Lake Louise State Park

Snapshot virtual tour

Welcome to the Lake Louise State Park virtual tour! On this journey you'll explore an area that combines camping with horseback riding, view the dam at Lake Louise, and explore a few hiking trails while enjoying the scenery, including big bluestem, Indian grass, and other prairie plant species that thrive in this area. Enjoy your virtual tour, and come visit the park in person sometime soon!

Photo of Lake Louise and the park's sandy beach.


Lake Louise Beach

Enjoy a sandy beach area on the shore of Lake Louise. Sunbathing, building sand castles, and wading are popular past times in this area of the park. The beach and picnic area are lasting reminders of Wildwood Park, which served as a community park for the town of LeRoy beginning in the late 1800s. In 1962, the city of LeRoy donated Wildwood Park to the state of Minnesota to form the core of Lake Louise State Park.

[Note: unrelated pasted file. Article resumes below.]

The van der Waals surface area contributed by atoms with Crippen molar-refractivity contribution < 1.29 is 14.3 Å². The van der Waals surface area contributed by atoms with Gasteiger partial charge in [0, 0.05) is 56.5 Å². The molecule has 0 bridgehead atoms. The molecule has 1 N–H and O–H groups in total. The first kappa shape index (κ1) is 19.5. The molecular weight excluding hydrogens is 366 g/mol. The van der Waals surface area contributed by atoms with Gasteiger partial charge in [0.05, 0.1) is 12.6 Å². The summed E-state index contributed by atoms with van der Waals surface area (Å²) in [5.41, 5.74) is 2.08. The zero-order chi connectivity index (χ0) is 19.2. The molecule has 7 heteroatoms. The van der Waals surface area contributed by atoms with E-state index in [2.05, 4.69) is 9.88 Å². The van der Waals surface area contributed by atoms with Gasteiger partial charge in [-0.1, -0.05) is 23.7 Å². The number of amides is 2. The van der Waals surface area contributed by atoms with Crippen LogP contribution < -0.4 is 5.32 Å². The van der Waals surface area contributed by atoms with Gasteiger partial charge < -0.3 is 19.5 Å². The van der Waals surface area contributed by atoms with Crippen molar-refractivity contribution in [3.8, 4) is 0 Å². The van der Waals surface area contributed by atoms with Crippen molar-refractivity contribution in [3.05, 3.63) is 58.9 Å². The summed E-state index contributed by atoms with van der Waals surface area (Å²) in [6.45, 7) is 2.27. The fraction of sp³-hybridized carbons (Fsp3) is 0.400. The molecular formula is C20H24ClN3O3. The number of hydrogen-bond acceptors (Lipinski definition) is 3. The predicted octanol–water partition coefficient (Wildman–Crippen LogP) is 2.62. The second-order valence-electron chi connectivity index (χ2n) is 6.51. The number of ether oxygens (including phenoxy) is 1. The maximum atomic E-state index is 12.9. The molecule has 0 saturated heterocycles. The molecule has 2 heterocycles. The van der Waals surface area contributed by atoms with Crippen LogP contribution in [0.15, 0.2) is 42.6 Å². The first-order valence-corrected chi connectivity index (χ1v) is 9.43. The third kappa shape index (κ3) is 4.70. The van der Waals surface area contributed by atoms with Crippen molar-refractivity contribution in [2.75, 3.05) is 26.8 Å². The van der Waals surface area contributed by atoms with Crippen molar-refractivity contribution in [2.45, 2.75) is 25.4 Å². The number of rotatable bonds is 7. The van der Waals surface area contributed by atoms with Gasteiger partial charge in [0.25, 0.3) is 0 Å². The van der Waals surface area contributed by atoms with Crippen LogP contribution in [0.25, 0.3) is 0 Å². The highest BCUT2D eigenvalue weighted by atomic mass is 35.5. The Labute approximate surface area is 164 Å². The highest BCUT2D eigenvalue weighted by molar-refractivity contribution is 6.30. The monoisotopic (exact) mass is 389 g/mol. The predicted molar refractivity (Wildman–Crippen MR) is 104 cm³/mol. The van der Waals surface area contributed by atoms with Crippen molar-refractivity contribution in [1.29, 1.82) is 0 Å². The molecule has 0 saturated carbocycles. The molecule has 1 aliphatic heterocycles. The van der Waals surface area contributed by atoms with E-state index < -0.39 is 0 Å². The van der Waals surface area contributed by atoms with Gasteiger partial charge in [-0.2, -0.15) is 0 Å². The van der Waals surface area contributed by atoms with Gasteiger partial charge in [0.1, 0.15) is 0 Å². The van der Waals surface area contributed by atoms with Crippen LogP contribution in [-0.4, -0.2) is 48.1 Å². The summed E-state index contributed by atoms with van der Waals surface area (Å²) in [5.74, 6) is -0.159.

Photo of the large wooden beams in the interior of the park's picnic shelter.


Picnic Area Shelter

Located by the beach area, this picnic shelter offers a central location for family picnics and group gatherings. It also provides a quiet place to sit and enjoy the lake, or to keep an eye on the kids as they play on the beach. The shelter has picnic tables and electricity, so bring your crock pot along for a warm lunch by the lake.

Photo showing picnic tables and shady woods located in the park's picnic area.


Picnic Area